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Survey of Internet-of-Things platforms



Internet-of-Things (IoT) platform (often referred to as IoT middleware) is a software that enables connecting the machines and devices and then acquisition, processing, transformation, organization and storing machine and sensor data. The objective of the research behind this paper is to establish a state of the art in the development of IoT platforms. In specific, here we present the main conclusions regarding the functional and design perspective to current IoT platforms and related research. The focus was made on cloud-based IoT platforms with significant user base and successful record of exploitation. We also consider the relevant theoretical foundations of IoT platform research, mostly by taking into account the results of European research. The conclusions and respective discussion are meant to be used in the development of a formal runtime model-driven IoT platform, which conceptual design decisions are shortly presented.
Survey of Internet-of-Things platforms
Milan Zdravković*, Miroslav Trajanović*, João Sarraipa**, Ricardo Jardim-Gonçalves**, Mario Lezoche***,
Alexis Aubry***, Hervé Panetto***
* Laboratory for Intelligent Production Systems (LIPS),
Faculty of Mechanical Engineering, University of Niš, Niš, Serbia
** CTS, Uninova, Dep. de Eng. Electrotécnica, Faculdade de Ciências e Tecnologia, FCT ,
Universidade Nova de Lisboa , Caparica , Portugal
*** Research Center for Automatic Control of Nancy (CRAN), Université de Lorraine, UMR 7039, Boulevard des
Aiguillettes B.P.70239, 54506 Vandoeuvre-lès-Nancy, France.,
{jfss, rg}
{mario.lezoche, alexis.aubry, herve.panetto}
Abstract Internet-of-Things (IoT) platform (often referred
to as IoT middleware) is a software that enables connecting
the machines and devices and then acquisition, processing,
transformation, organization and storing machine and
sensor data. The objective of the research behind this paper
is to establish a state of the art in the development of IoT
platforms. In specific, here we present the main conclusions
regarding the functional and design perspective to current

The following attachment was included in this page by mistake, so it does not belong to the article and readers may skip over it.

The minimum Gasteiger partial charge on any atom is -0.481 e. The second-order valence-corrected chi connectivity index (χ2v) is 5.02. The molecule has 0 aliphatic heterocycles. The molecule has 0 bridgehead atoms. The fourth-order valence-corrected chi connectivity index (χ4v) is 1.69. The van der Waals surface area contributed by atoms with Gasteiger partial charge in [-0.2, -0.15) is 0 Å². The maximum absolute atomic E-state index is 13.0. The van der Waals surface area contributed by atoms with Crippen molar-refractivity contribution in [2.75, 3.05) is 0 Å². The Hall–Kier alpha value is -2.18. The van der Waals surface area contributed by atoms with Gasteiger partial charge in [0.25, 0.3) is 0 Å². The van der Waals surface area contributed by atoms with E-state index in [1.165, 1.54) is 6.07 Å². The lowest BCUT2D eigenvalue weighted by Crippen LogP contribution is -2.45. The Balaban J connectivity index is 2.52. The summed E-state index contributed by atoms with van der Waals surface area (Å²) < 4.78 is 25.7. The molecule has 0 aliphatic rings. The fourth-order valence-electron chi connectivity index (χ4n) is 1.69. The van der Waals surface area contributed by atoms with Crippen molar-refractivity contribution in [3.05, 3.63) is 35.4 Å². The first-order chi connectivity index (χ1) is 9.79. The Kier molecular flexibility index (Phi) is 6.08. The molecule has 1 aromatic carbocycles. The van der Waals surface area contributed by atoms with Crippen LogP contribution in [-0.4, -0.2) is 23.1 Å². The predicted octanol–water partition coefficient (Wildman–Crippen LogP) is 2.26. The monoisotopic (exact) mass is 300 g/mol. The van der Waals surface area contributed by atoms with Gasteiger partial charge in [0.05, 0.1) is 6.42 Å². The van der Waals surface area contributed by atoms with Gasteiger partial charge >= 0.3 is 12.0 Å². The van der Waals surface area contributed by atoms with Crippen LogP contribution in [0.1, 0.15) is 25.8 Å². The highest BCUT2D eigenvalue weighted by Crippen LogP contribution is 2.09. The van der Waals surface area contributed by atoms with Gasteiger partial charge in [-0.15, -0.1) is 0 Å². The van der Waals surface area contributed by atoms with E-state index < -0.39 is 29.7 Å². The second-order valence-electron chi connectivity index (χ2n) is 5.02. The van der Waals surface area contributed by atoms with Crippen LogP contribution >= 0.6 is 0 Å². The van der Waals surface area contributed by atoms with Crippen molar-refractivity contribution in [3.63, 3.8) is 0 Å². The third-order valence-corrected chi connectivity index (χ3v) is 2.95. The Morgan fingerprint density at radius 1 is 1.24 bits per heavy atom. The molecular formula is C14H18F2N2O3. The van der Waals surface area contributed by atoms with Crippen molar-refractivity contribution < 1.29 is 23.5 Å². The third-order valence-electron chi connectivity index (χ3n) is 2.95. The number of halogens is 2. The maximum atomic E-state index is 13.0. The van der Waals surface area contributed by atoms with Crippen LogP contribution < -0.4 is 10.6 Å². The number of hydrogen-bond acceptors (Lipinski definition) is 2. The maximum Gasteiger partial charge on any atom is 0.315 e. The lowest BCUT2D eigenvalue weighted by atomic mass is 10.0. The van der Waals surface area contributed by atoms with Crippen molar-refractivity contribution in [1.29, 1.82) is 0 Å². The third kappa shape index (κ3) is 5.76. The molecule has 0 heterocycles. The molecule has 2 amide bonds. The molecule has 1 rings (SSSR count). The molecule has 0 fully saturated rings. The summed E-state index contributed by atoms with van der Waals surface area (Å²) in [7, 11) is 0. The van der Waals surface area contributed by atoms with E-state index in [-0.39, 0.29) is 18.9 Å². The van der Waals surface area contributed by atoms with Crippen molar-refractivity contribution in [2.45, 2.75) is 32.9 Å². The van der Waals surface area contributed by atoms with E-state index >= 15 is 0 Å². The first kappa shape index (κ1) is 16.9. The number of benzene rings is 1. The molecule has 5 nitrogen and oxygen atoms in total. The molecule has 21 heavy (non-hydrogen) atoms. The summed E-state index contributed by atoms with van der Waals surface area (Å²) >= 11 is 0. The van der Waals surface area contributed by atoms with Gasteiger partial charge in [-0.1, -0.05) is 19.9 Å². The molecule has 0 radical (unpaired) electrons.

IoT platforms and related research. The focus was made on
cloud-based IoT platforms with significant user base and
successful record of exploitation. We also consider the
relevant theoretical foundations of IoT platform research,
mostly by taking into account the results of European
research. The conclusions and respective discussion are
meant to be used in the development of a formal runtime
model-driven IoT platform, which conceptual design
decisions are shortly presented.
Internet of Things (IoT) has attracted attention of major
players in industrial landscape and it is currently one of
the most expected emerging technologies. According to
the 2015’s Gartner’s Hype Cycle for Internet of Things
[1], IoT is currently at the “peak of inflated expectations”.
Although some of its technologies and enablers are getting
closer to the so-called Plateau of Productivity (Wireless
Healthcare Asset Management, ZigBee, RFID for logistics
and transportation), IoT platforms are still at inception
phase of development. The potential market impacts are
considered as quite significant.
The development of IoT platforms is driven by the need
to facilitate machine-to-machine (M2M) connectivity,
which is emerging at unprecedented rate. Machina
Research [2] predicts that M2M connections will rise from
two billion in 2012 to 12 billion in 2020. Cisco [3] values
IoT market to 19 trillion USD. According to the same
source, only 0.6% of the physical objects the potential
candidates for IoT are currently connected. Different
sources refer to estimated 50 billion objects online on
The previously mentioned Gartner’s study [1] suggests
that the need for IoT platforms is most precisely
articulated in the sector of consumer-centered enterprises,
which are currently classified into early adopters of IoT.
According to Gartner, in 5 years, 2-3 of 10 homes will be
connected homes, with about 500 connectable devices. In
service sector, the increase in overall effectiveness of
employees and workplaces has been sought as the key
expectation from IoT. Intelligent business operations,
machine learning and RFID for logistics and
transportations are foreseen as the earliest facilitators
(within 5 years). Industrial sectors expect a significant
impact of IoT on factory floors; this impact will be driven
in a short term by enterprise manufacturing intelligence
and facilities energy management (within 5 years).
Obviously, all these devices and technologies need a
platform which will act as a command centre in homes,
workplaces and factory floors. Google Nest and Apple
Homekit are some of the examples of “home” aggregators,
IoT platforms capable to implement home automation
functionality. IoT platform (often referred to as IoT
middleware) is thus defined as a software that enables
connecting the machines and devices and then acquisition,
processing, transformation, organization and storing
machine and sensor data.
There exists a strong need for quite diverse sets of
methodologies and tools for effective deployment of IoT
solutions on different scales. In fact, large-scale
deployment of IoT projects under realistic conditions has
been considered only recently [4]. The set of
methodologies and tools deployed in the specific domain,
as the specific IoT solution, is typically referred to as an
integrated IoT platform. IoT platform will be built within
the complex ecosystem of machines, software and people,
dealing with different relevant issues, spanning from
M2M connectivity, to data analytics and visualization, IoT
application development and others. The most important
common features of the different domains are massive
scaling and security.
Main objective of this paper is to define the key
directions in the development of a formal model-based,
generic IoT platform. These directions are presented in the
conclusions of the paper (Section 5). They are made based